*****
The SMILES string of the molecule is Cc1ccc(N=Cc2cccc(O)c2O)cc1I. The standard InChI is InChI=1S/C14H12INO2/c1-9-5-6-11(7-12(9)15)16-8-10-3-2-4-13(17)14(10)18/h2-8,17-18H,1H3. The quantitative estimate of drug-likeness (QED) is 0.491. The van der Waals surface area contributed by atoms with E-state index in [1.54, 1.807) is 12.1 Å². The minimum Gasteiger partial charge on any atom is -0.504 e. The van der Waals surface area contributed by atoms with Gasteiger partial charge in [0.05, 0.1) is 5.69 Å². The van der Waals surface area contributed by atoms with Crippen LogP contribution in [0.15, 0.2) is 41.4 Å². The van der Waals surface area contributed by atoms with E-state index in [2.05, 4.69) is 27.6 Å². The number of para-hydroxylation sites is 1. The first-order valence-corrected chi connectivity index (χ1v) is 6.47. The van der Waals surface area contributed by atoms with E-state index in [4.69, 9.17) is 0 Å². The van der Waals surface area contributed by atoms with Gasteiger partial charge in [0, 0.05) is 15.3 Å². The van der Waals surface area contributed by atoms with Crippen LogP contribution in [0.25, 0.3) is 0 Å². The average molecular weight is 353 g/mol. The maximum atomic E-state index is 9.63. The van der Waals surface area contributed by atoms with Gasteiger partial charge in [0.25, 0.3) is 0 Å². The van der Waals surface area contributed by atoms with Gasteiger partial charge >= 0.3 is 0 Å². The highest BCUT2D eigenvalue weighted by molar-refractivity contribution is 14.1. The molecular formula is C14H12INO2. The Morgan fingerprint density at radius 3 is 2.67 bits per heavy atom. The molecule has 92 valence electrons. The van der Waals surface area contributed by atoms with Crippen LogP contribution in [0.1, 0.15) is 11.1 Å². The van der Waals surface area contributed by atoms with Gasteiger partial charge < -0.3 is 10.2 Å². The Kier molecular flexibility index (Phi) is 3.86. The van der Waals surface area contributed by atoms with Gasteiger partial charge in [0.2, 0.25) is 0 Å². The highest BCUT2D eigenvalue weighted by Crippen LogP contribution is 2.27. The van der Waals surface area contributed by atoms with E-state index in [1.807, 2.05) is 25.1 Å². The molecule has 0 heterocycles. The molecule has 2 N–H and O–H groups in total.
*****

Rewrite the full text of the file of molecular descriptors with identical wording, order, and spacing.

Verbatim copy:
The SMILES string of the molecule is Cc1ccc(N=Cc2cccc(O)c2O)cc1I. The standard InChI is InChI=1S/C14H12INO2/c1-9-5-6-11(7-12(9)15)16-8-10-3-2-4-13(17)14(10)18/h2-8,17-18H,1H3. The quantitative estimate of drug-likeness (QED) is 0.491. The van der Waals surface area contributed by atoms with E-state index in [1.54, 1.807) is 12.1 Å². The minimum Gasteiger partial charge on any atom is -0.504 e. The van der Waals surface area contributed by atoms with Gasteiger partial charge in [0.05, 0.1) is 5.69 Å². The van der Waals surface area contributed by atoms with Crippen LogP contribution in [0.15, 0.2) is 41.4 Å². The van der Waals surface area contributed by atoms with E-state index in [2.05, 4.69) is 27.6 Å². The number of para-hydroxylation sites is 1. The first-order valence-corrected chi connectivity index (χ1v) is 6.47. The van der Waals surface area contributed by atoms with E-state index in [4.69, 9.17) is 0 Å². The van der Waals surface area contributed by atoms with Gasteiger partial charge in [0, 0.05) is 15.3 Å². The van der Waals surface area contributed by atoms with Crippen LogP contribution in [0.25, 0.3) is 0 Å². The average molecular weight is 353 g/mol. The maximum atomic E-state index is 9.63. The van der Waals surface area contributed by atoms with Gasteiger partial charge in [0.25, 0.3) is 0 Å². The van der Waals surface area contributed by atoms with Gasteiger partial charge >= 0.3 is 0 Å². The highest BCUT2D eigenvalue weighted by molar-refractivity contribution is 14.1. The molecular formula is C14H12INO2. The Morgan fingerprint density at radius 3 is 2.67 bits per heavy atom. The molecule has 92 valence electrons. The van der Waals surface area contributed by atoms with Crippen LogP contribution in [0.1, 0.15) is 11.1 Å². The van der Waals surface area contributed by atoms with Gasteiger partial charge < -0.3 is 10.2 Å². The Kier molecular flexibility index (Phi) is 3.86. The van der Waals surface area contributed by atoms with Gasteiger partial charge in [0.2, 0.25) is 0 Å². The highest BCUT2D eigenvalue weighted by Crippen LogP contribution is 2.27. The van der Waals surface area contributed by atoms with E-state index in [1.807, 2.05) is 25.1 Å². The molecule has 0 heterocycles. The molecule has 2 N–H and O–H groups in total.